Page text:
- Network with clients
- Exhibit your work
- Take part in photography contests
- Create a great portfolio website
- Undertake digital marketing activities.
- Shipping and Packaging costs. These include:
- Boxes and envelopes
- Delivery fees
- Fulfillment fees
- Membership fees, etc.
- Costs associated with continuing education and maintenance. This includes:
- Equipment maintenance
- Gear/software upgrades
- Educational books
- Workshops, etc.
If you’re starting as a professional photographer, miscellaneous expenses tend to be hard to estimate. What can you do if you don’t know the lifespan of your gear or how much marketing costs will increase within a year?
Try to get an idea of the total cost of goods so that you can figure out how much you will need to make to be a profitable photographer. For example, areas that have a higher cost of living bring higher expenses. However, your clients might earn more so you can charge more.
Be sure to give yourself a good salary and set aside a rainy day fund.
Photography Pricing: Pricing Your Time
Benjamin Franklin said – ‘Time is money!’ In addition to your operating costs, you must take a look at the value of the time you invest in each job. Sadly many professional photographers do not calculate the value of the effort and time they invest in an assignment. This results in a failure to earn adequately.
For example, when it comes to wedding photography pricing, one should account for the time spent in the following activities:
- Traveling and meeting with the client
- The actual shoot time
- Setting up equipment
- The post-production time.
A professional photographer needs to be realistic. So, be sure to charge for any delays and overages. A passionate photographer who enjoys his/her work may be disinclined to charge for some of these activities.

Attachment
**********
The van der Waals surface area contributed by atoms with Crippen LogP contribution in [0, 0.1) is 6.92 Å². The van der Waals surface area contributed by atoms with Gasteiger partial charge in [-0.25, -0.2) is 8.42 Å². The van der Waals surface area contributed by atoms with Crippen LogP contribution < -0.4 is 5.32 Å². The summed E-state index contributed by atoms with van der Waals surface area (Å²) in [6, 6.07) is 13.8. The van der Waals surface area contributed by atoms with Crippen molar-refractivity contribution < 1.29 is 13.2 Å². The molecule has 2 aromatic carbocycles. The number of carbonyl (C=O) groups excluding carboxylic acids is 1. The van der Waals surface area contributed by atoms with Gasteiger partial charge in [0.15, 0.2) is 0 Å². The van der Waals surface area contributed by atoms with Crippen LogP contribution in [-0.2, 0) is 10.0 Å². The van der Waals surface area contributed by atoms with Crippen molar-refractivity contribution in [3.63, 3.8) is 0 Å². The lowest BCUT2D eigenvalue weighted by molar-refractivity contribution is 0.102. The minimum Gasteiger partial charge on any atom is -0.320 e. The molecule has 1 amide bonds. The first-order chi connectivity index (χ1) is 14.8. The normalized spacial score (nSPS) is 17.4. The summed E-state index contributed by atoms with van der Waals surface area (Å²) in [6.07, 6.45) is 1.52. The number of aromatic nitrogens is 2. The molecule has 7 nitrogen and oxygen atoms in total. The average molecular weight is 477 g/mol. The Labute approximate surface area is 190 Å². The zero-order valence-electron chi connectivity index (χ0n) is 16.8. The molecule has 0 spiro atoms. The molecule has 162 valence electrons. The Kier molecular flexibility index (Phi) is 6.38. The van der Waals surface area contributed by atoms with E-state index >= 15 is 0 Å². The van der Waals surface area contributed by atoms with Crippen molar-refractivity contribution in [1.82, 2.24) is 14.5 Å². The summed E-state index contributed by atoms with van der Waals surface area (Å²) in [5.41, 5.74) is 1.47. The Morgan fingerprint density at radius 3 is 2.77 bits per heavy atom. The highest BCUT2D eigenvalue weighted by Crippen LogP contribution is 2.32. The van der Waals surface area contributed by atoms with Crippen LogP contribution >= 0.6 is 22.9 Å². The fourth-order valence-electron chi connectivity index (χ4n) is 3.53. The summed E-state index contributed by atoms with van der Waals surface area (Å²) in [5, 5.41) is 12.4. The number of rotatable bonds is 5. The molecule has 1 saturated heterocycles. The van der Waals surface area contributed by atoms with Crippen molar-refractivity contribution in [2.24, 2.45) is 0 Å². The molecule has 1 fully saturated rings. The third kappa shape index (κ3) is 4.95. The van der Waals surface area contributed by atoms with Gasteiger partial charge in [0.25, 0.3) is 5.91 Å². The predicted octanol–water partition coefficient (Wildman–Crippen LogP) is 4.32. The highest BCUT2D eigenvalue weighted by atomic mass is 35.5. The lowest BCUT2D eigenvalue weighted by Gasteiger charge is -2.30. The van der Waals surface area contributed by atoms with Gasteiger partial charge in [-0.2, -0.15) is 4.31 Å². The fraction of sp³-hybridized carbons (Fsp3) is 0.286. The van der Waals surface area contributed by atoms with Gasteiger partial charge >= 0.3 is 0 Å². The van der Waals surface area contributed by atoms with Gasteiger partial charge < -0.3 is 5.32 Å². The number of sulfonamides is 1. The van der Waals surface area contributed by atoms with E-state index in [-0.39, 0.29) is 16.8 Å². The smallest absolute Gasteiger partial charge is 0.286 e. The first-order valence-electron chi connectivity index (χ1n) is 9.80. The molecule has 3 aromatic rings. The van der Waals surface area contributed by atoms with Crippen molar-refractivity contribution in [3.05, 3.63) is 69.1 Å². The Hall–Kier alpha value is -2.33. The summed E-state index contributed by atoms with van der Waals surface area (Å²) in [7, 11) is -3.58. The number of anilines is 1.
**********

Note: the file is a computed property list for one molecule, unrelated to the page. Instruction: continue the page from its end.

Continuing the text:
But, even if you are pursuing your photography dream, you still need to be business-minded. This means remembering that you play the roles of:
- Professional photographer
- Marketing expert
- Customer service representative
In any company, there are costs associated with all of these job functions. It is only fair then, that you profit from these time-consuming roles. Just think, along with the actual photo taking, you’ll spend hour after hour doing things like:
- Administrative tasks
- Working on your portfolio
- Business Marketing
- Maintaining your website
- Pitching for new clients (New business functions)
- Editing photos
- And Communicating with current clients
Once you have established a basic per-hour price, you can build on that by adding in your operation and miscellaneous costs. This will give you your total price for the photo shoot. Then, carefully assess the number of photoshoots you may have per week or month and set final prices that help you profit from them.
Photography Pricing: Your Profit Margin And Taxes
The Profit Margin
You need to decide on your profit margin. This is dependent on the cost of goods, the cost of your time, labor, and your photography business expenditure. Your profit margin determines your take-home pay and will vary depending on how you price each project.
When setting your photography pricing be sure to account for taxes. The tax percentage is determined by where you live. For example, in the U.S.A, there’s a self-employment tax in addition to the standard income taxes.
Try to reserve at least 25-30% of your income for taxes. Your tax percentage will vary based on your business type. Typically, sole proprietors pay the highest percentage.